Answers To Common Family Law Questions

We understand that when it comes to family legal decisions, you want to spend a lot of time researching and getting answers before you start making important decisions. At The Law Office of Tamela T. Wallace P.A., our attorneys will help guide you through every part of the process.

We'll help you with individual decisions as well as understanding the long-term impact of those decisions so you can have a comprehensive understanding of every choice you have and each decision you make. Below are answers to some of the most common concerns our Charlotte clients have.

Frequently Asked Family Law Questions

What's the difference between physical and legal custody?

Physical custody refers to where children live. Legal custody is about who makes major life decisions for a child such as educational, religious and medical choices.

What's the difference between joint and sole custody?

In North Carolina, there is no specific legal definition. It varies by case and circumstances, with a general understanding that joint custody means each parent will have considerable time with the children, whereas sole custody means one parent has significantly more time than the other.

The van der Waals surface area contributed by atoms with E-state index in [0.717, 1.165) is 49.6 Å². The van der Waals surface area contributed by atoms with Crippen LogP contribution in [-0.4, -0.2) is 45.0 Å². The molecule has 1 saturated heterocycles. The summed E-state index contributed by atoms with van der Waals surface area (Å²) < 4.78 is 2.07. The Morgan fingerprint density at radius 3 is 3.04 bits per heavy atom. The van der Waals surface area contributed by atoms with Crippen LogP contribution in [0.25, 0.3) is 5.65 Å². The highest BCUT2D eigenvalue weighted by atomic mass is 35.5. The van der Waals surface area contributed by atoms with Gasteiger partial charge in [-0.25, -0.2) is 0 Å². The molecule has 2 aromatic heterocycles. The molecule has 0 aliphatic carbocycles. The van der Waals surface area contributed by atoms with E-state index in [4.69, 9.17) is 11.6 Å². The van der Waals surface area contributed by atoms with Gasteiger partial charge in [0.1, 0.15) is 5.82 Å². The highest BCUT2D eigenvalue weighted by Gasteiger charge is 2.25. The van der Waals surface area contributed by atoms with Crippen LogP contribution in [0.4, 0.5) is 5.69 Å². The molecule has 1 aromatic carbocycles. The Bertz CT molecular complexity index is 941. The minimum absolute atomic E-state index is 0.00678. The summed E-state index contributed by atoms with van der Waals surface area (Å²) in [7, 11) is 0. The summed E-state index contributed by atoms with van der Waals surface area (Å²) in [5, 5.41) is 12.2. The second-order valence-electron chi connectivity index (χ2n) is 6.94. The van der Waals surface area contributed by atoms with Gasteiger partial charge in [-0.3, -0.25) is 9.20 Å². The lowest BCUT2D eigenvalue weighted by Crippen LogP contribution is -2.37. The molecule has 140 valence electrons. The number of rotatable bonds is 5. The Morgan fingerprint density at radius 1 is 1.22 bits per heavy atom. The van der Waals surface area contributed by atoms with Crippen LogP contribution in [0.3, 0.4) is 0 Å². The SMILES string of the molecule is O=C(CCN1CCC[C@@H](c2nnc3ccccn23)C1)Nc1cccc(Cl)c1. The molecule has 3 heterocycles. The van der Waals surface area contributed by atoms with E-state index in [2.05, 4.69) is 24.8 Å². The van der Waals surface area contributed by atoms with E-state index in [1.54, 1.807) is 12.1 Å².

If my ex isn't paying child support, can I refuse to let him/her see the children?

No. Child support and custody/visitation arrangements are entirely separate. If court-ordered child support is not being paid, you may have legal options to enforce the order.

What do I need to do to get a divorce?

There are a few requirements to dissolve a valid marriage, including North Carolina residency, a year of separation with at least one spouse intending to permanently separate and no attempts at reconciliation during that time.

Will I have to go to court?

Not necessarily. In fact, alternative dispute resolution methods such as mediation are required in certain types of cases such as child custody. In most legal situations, mediation will be the more affordable, effective means to a resolution.

Are there different rules for same-sex divorce?

No. The divorce proceedings are the same. If there are minor children involved, however, determining custody could be more complicated.

Can I adopt my stepchild even if we can't locate the other biological parent?

Yes. If you can prove that you did your due diligence in trying to find the biological parent, you may be able to continue with the adoption. There are rules and guidelines you must follow, and we can help you with that process.

When You Need Answers To Other Questions, Call Our Lawyers

Each situation is unique to your family, and only a knowledgeable, experienced North Carolina family law attorney can personally address your concerns. Call us today at 704-371-4212 so we can answer your specific questions.